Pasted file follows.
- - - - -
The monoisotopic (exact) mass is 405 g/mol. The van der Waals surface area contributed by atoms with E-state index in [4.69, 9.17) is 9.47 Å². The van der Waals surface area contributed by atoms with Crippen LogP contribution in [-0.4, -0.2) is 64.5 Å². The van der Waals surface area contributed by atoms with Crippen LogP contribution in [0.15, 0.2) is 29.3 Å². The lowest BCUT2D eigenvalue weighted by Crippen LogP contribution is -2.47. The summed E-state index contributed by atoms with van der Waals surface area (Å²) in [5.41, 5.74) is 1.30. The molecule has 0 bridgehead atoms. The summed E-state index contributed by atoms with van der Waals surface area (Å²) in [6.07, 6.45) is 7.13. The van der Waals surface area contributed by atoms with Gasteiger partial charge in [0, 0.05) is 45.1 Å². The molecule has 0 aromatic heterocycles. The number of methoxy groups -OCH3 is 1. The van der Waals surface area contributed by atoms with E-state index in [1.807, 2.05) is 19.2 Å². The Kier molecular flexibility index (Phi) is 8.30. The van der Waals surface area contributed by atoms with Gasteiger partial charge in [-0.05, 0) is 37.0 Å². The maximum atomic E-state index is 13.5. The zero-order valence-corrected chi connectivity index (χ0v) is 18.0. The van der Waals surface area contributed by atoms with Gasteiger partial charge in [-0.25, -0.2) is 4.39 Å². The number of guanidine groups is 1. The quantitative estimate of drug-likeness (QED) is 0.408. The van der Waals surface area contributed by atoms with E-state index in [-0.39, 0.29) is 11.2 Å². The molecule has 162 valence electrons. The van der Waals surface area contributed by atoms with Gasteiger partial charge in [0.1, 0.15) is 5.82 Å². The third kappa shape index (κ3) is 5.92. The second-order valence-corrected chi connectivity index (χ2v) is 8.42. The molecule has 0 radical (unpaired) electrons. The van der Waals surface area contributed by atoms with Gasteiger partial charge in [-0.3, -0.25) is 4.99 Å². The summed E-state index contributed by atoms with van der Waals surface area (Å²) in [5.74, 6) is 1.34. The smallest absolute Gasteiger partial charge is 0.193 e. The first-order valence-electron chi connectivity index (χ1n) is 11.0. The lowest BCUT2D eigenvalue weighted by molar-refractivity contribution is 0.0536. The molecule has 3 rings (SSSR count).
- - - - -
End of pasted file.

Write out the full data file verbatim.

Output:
The monoisotopic (exact) mass is 405 g/mol. The van der Waals surface area contributed by atoms with E-state index in [4.69, 9.17) is 9.47 Å². The van der Waals surface area contributed by atoms with Crippen LogP contribution in [-0.4, -0.2) is 64.5 Å². The van der Waals surface area contributed by atoms with Crippen LogP contribution in [0.15, 0.2) is 29.3 Å². The lowest BCUT2D eigenvalue weighted by Crippen LogP contribution is -2.47. The summed E-state index contributed by atoms with van der Waals surface area (Å²) in [5.41, 5.74) is 1.30. The molecule has 0 bridgehead atoms. The summed E-state index contributed by atoms with van der Waals surface area (Å²) in [6.07, 6.45) is 7.13. The van der Waals surface area contributed by atoms with Gasteiger partial charge in [0, 0.05) is 45.1 Å². The molecule has 0 aromatic heterocycles. The number of methoxy groups -OCH3 is 1. The van der Waals surface area contributed by atoms with E-state index in [1.807, 2.05) is 19.2 Å². The Kier molecular flexibility index (Phi) is 8.30. The van der Waals surface area contributed by atoms with Gasteiger partial charge in [-0.05, 0) is 37.0 Å². The maximum atomic E-state index is 13.5. The zero-order valence-corrected chi connectivity index (χ0v) is 18.0. The van der Waals surface area contributed by atoms with Gasteiger partial charge in [-0.25, -0.2) is 4.39 Å². The number of guanidine groups is 1. The quantitative estimate of drug-likeness (QED) is 0.408. The van der Waals surface area contributed by atoms with E-state index in [-0.39, 0.29) is 11.2 Å². The molecule has 162 valence electrons. The van der Waals surface area contributed by atoms with Gasteiger partial charge in [0.1, 0.15) is 5.82 Å². The third kappa shape index (κ3) is 5.92. The second-order valence-corrected chi connectivity index (χ2v) is 8.42. The molecule has 0 radical (unpaired) electrons. The van der Waals surface area contributed by atoms with Gasteiger partial charge in [-0.3, -0.25) is 4.99 Å². The summed E-state index contributed by atoms with van der Waals surface area (Å²) in [5.74, 6) is 1.34. The smallest absolute Gasteiger partial charge is 0.193 e. The first-order valence-electron chi connectivity index (χ1n) is 11.0. The lowest BCUT2D eigenvalue weighted by molar-refractivity contribution is 0.0536. The molecule has 3 rings (SSSR count).